Federal Diary: Crowded Prisons Endanger Workers, Union Says
The list of offenses reads like a police blotter during a full moon.
June 25, Inez, Ky.: Inmate stabs officer with shank covered with feces.
July 7, Anthony, Tex.: Prisoner places officer in headlock and beats him.
July 13, Hazelton, W.Va.: Inmate throws feces and urine on officer.
Friday, Springfield, Mo.: Inmate strikes Bureau of Prisons officer in the head after inmate was told to pull up his pants.
The stomach-turning catalogue of violence against federal prison employees, provided by the American Federation of Government Employees, is long, serious and apparently unending. The assaults are sometimes fatal.
In June 2008, Jose Rivera became the first Federal Bureau of Prisons officer killed in the line of duty in 11 years when he was stabbed by inmates at a penitentiary in Atwater, Calif. Less than a year later, on April 23, another correctional officer, whose name the bureau would not release, was stabbed in a federal prison in Terre Haute, Ind.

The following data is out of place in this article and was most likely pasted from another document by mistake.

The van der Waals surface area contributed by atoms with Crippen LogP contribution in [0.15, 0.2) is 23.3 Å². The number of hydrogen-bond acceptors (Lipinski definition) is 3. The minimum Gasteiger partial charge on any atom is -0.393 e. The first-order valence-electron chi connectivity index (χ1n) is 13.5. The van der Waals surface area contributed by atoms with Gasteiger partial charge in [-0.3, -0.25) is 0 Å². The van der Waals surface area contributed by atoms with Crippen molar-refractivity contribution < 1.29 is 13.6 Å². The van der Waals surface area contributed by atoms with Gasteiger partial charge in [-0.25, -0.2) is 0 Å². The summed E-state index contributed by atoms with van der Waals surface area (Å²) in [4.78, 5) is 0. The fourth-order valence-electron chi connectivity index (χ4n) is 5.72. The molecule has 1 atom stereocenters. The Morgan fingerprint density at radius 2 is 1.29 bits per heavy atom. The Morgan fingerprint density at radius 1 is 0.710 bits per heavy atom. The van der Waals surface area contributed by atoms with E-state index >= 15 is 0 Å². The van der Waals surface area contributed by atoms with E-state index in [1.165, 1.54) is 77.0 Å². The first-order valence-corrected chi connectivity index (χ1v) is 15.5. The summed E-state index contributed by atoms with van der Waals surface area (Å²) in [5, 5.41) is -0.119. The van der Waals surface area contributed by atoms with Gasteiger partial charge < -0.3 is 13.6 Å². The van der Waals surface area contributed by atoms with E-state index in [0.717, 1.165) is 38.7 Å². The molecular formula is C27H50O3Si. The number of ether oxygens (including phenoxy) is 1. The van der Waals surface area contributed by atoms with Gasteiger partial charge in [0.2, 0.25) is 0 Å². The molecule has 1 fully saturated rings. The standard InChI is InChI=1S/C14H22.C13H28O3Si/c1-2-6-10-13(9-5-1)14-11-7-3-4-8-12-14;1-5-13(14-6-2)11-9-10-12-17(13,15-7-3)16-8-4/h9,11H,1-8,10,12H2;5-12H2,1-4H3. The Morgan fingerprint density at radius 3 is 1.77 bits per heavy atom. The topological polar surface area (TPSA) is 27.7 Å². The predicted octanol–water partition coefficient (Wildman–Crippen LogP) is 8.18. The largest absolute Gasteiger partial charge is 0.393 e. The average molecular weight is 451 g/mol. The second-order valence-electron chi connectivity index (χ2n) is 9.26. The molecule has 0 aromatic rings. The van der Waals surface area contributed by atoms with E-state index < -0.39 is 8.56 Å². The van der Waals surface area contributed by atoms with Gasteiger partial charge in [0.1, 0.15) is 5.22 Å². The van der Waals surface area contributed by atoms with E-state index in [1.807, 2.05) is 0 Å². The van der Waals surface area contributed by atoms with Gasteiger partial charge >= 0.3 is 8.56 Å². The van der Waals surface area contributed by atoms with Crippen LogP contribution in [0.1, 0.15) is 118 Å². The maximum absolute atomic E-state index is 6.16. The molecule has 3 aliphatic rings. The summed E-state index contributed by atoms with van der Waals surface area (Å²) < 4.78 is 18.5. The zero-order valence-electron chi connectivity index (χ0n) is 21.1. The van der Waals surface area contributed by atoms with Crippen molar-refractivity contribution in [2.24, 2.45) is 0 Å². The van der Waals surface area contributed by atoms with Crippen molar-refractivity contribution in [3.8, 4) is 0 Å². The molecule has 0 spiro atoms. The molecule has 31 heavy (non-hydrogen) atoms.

"BOP prisons have become increasingly dangerous places to work, primarily because of serious correctional officer understaffing and prison inmate overcrowding problems," Phil Glover, a union official, told a congressional panel Tuesday.
The inmate-to-staff ratio is more than one-third greater than it was in 1997, federal figures show.
"Systemwide, the BOP was operating at 37 percent over its total rated capacity" as of July 2, the bureau's director, Harley G. Lappin, told the House Judiciary subcommittee on crime, terrorism and homeland security. But high-security facilities, where the most violent offenders are kept, are 50 percent over capacity.
Medium-security pens are almost as crowded. In about 20 percent of those facilities, cells are triple-bunked, "and in many institutions, inmates are being housed in space that was not designed for inmate housing," Lappin said.
As overcrowding increases, so do assaults. Inmate-on-staff violence rose 6 percent and inmate-on-inmate violence jumped 16 percent in fiscal 2006, compared with the previous year, Glover said, citing BOP statistics. In addition to being the legislative coordinator for the union's Council of Prison Locals, he is a correctional officer in Loretto, Pa.